Rest Stop Confidential: How I Ended up Having Sex With Men in Bathrooms
Photo Credit: Shutterstock/ kongsky
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I was 15 the first time I found out that men have sex in public. On the way to Maine with my mom and stepfather, we pulled off the highway and into a rest area. At the urinal, there was a man next to me. He was tall and homely, and holding himself. He stared at me. I was electrified, but held to that spot; he shook himself at me and I couldn’t move. We would have stayed there forever, but another man came in and saw what was happening and scowled. Time started again and I ran out of the bathroom.
If you’ve ever pulled over to a rest area, you’ve been near men having sex. I’m one of those men, I’ve done it a hundred times; we go into the woods or a truck with tinted windows, in a stall under cold light. It never stops, not for season or time. In the winter, men trudge through snow to be with each other, in the summer, men leave the woods with ticks clinging to their legs. Have you ever stopped at a rest area and found it completely empty? There’s always one man there, in his car, waiting to meet someone new.
This has been going on for a long, long time. The new ways that men meet — endlessly staring into phones, searching on hookup apps like Grindr or sites like Manhunt — haven’t changed the fact that we’re still having sex at rest areas, because they offer something different. For the man who is unsure of his sexuality, or unsure of how to tell others about it, for the man who has a family but feels new desires (or old, hidden ones) unfolding inside of him, the website and the phone apps are just too certain of themselves. They’re for gay men who want to have gay sex. Sex at the rest area, instead, abolishes identity; there’s a sort of freedom there to not be anything – instead, men just meet other men there; men who want the same sort of freedom.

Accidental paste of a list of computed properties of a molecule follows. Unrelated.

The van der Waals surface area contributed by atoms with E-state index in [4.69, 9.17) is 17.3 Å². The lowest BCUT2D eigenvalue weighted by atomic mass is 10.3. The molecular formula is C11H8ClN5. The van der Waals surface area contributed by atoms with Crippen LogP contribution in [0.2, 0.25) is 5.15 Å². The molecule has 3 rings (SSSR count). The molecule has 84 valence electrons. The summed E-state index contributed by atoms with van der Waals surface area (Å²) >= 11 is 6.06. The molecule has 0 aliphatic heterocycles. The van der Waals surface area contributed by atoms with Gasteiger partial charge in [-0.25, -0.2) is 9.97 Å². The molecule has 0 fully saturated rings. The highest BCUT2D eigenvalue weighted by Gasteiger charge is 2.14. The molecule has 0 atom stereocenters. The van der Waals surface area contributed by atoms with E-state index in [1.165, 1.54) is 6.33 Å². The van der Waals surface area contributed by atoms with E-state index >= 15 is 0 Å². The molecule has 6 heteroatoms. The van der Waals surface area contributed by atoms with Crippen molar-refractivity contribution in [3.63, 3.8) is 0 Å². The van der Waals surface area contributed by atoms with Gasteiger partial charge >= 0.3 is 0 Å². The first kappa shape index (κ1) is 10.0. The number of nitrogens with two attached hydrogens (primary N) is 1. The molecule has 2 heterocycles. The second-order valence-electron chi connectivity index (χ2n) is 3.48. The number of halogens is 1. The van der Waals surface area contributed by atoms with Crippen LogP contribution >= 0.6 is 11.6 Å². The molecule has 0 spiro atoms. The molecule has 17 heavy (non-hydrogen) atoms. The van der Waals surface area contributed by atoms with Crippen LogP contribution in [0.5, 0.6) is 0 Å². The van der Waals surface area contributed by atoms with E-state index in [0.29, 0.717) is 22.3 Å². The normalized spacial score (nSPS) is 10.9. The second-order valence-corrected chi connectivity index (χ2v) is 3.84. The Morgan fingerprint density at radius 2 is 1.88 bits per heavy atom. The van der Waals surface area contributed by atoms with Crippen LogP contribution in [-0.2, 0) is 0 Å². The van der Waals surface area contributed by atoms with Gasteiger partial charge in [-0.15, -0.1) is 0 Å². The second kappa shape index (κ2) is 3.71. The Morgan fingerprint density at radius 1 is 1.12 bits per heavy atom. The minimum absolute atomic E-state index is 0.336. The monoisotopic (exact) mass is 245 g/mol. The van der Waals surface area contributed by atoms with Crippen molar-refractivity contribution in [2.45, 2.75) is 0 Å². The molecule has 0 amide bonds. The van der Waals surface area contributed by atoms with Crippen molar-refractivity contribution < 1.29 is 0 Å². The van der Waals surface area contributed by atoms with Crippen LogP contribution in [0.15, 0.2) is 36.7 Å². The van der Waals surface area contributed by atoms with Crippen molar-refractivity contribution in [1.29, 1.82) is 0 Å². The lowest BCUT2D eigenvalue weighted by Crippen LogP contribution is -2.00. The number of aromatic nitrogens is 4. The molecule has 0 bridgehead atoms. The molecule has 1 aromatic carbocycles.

Is it any wonder why people who feel the weight of their identities have been caught having sex at rest areas? Sen. Larry Craig and pop star George Michael were both discovered having sex at them. There is an appeal not just to having sex, but to having anonymous sex — not because you want to hide your identity from the other person; surely the other men recognized George Michael — but to feeling your own identity left behind. And this freedom is open to everyone, even those comfortable with their sexuality.
When I was 21, on the day I got my first car, I drove to a little parking lot off the highway near where I lived: the gravity of memory – of that day when I was 15 — drew me there. Later, on the long drives between college in Massachusetts and home in Pennsylvania, I’d pull over whenever I found a rest stop. When I got there, I would wait. I wasn’t nervous, I wasn’t thinking — it seemed like where I should be.
Sometimes men go to rest areas because there’s nowhere else to go. My college town and my hometown were surrounded by thick lines of trees and post-industrial abandoned factories. There was no way to meet anyone, or if there was, it felt forced, somehow. Maybe I could go on dates with a few guys who were out like me, but I didn’t really want to go on dates, so it would’ve been dishonest. The straight students were going to parties and hooking up, making out on the green, having sex in dorms. The gay guys had to do what they could, wherever they could find it. Making out drunkenly with straight also-drunk frat boys, sex in the library with townies, trips to the nearest big city: either do those things or sit with your sexual feelings, like many of us had our entire lives. All that energy and nowhere to put it, no one to share it with.